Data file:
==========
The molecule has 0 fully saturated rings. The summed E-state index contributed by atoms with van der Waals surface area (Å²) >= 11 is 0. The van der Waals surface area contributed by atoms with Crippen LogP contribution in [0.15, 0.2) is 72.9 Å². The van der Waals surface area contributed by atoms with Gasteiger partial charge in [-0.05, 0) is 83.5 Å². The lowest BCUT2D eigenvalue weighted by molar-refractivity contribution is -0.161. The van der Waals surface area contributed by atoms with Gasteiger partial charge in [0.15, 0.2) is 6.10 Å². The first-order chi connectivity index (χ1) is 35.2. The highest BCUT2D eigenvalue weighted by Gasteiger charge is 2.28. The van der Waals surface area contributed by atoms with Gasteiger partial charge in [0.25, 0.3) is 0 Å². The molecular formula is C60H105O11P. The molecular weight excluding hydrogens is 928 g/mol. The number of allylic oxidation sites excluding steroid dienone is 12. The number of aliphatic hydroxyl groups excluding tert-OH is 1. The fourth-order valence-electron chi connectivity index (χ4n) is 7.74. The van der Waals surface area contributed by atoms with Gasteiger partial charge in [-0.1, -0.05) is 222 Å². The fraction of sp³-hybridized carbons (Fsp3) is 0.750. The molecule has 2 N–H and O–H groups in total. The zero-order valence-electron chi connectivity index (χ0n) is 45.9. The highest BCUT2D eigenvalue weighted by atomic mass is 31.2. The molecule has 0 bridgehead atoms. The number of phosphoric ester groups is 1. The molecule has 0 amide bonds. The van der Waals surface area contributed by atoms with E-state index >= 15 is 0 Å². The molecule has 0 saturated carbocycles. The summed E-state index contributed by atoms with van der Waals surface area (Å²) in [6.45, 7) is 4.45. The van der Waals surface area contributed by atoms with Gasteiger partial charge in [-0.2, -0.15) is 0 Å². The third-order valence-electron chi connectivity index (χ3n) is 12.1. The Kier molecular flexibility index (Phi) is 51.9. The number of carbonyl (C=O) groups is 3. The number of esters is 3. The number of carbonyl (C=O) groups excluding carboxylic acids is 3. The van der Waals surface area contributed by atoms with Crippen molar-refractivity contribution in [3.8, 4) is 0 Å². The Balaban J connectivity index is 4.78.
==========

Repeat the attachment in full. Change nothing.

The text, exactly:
The molecule has 0 fully saturated rings. The summed E-state index contributed by atoms with van der Waals surface area (Å²) >= 11 is 0. The van der Waals surface area contributed by atoms with Crippen LogP contribution in [0.15, 0.2) is 72.9 Å². The van der Waals surface area contributed by atoms with Gasteiger partial charge in [-0.05, 0) is 83.5 Å². The lowest BCUT2D eigenvalue weighted by molar-refractivity contribution is -0.161. The van der Waals surface area contributed by atoms with Gasteiger partial charge in [0.15, 0.2) is 6.10 Å². The first-order chi connectivity index (χ1) is 35.2. The highest BCUT2D eigenvalue weighted by Gasteiger charge is 2.28. The van der Waals surface area contributed by atoms with Gasteiger partial charge in [0.25, 0.3) is 0 Å². The molecular formula is C60H105O11P. The molecular weight excluding hydrogens is 928 g/mol. The number of allylic oxidation sites excluding steroid dienone is 12. The number of aliphatic hydroxyl groups excluding tert-OH is 1. The fourth-order valence-electron chi connectivity index (χ4n) is 7.74. The van der Waals surface area contributed by atoms with Gasteiger partial charge in [-0.1, -0.05) is 222 Å². The fraction of sp³-hybridized carbons (Fsp3) is 0.750. The molecule has 2 N–H and O–H groups in total. The zero-order valence-electron chi connectivity index (χ0n) is 45.9. The highest BCUT2D eigenvalue weighted by atomic mass is 31.2. The molecule has 0 bridgehead atoms. The number of phosphoric ester groups is 1. The molecule has 0 amide bonds. The van der Waals surface area contributed by atoms with E-state index >= 15 is 0 Å². The molecule has 0 saturated carbocycles. The summed E-state index contributed by atoms with van der Waals surface area (Å²) in [6.45, 7) is 4.45. The van der Waals surface area contributed by atoms with Gasteiger partial charge in [-0.2, -0.15) is 0 Å². The third-order valence-electron chi connectivity index (χ3n) is 12.1. The Kier molecular flexibility index (Phi) is 51.9. The number of carbonyl (C=O) groups is 3. The number of esters is 3. The number of carbonyl (C=O) groups excluding carboxylic acids is 3. The van der Waals surface area contributed by atoms with Crippen molar-refractivity contribution in [3.8, 4) is 0 Å². The Balaban J connectivity index is 4.78.